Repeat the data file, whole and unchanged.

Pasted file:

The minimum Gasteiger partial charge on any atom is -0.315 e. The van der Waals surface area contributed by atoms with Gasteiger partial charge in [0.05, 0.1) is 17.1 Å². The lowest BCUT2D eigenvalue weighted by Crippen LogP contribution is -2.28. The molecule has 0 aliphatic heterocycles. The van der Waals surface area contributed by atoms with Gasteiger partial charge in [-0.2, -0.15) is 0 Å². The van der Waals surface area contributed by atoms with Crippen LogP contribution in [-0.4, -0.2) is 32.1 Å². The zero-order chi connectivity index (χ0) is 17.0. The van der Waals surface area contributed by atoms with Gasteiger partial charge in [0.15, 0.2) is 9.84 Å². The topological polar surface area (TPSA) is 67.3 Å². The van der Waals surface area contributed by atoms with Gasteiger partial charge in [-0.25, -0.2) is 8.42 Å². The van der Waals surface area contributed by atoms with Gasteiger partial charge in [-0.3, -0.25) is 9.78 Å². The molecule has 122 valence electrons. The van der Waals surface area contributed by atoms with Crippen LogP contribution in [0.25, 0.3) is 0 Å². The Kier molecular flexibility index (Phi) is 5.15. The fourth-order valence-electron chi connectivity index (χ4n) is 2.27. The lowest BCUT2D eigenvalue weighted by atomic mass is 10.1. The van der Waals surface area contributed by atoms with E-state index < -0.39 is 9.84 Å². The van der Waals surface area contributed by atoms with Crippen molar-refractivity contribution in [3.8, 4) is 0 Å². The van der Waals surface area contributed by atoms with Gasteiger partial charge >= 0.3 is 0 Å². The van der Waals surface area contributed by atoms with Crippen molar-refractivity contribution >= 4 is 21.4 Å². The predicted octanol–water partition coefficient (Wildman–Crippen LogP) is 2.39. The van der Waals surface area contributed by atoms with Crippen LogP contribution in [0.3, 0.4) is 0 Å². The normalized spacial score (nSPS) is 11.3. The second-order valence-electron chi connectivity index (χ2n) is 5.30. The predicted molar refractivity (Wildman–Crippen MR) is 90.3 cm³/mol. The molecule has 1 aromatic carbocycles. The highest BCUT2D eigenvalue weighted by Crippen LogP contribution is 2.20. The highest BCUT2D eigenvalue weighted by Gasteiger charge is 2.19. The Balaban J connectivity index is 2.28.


The minimum Gasteiger partial charge on any atom is -0.315 e. The van der Waals surface area contributed by atoms with Gasteiger partial charge in [0.05, 0.1) is 17.1 Å². The lowest BCUT2D eigenvalue weighted by Crippen LogP contribution is -2.28. The molecule has 0 aliphatic heterocycles. The van der Waals surface area contributed by atoms with Gasteiger partial charge in [-0.2, -0.15) is 0 Å². The van der Waals surface area contributed by atoms with Crippen LogP contribution in [-0.4, -0.2) is 32.1 Å². The zero-order chi connectivity index (χ0) is 17.0. The van der Waals surface area contributed by atoms with Gasteiger partial charge in [0.15, 0.2) is 9.84 Å². The topological polar surface area (TPSA) is 67.3 Å². The van der Waals surface area contributed by atoms with Gasteiger partial charge in [-0.25, -0.2) is 8.42 Å². The van der Waals surface area contributed by atoms with Gasteiger partial charge in [-0.3, -0.25) is 9.78 Å². The molecule has 122 valence electrons. The van der Waals surface area contributed by atoms with Crippen LogP contribution in [0.25, 0.3) is 0 Å². The Kier molecular flexibility index (Phi) is 5.15. The fourth-order valence-electron chi connectivity index (χ4n) is 2.27. The lowest BCUT2D eigenvalue weighted by atomic mass is 10.1. The van der Waals surface area contributed by atoms with E-state index < -0.39 is 9.84 Å². The van der Waals surface area contributed by atoms with Crippen molar-refractivity contribution in [3.8, 4) is 0 Å². The van der Waals surface area contributed by atoms with Gasteiger partial charge >= 0.3 is 0 Å². The van der Waals surface area contributed by atoms with Crippen molar-refractivity contribution >= 4 is 21.4 Å². The predicted octanol–water partition coefficient (Wildman–Crippen LogP) is 2.39. The van der Waals surface area contributed by atoms with Crippen LogP contribution in [0.3, 0.4) is 0 Å². The normalized spacial score (nSPS) is 11.3. The second-order valence-electron chi connectivity index (χ2n) is 5.30. The predicted molar refractivity (Wildman–Crippen MR) is 90.3 cm³/mol. The molecule has 1 aromatic carbocycles. The highest BCUT2D eigenvalue weighted by Crippen LogP contribution is 2.20. The highest BCUT2D eigenvalue weighted by Gasteiger charge is 2.19. The Balaban J connectivity index is 2.28.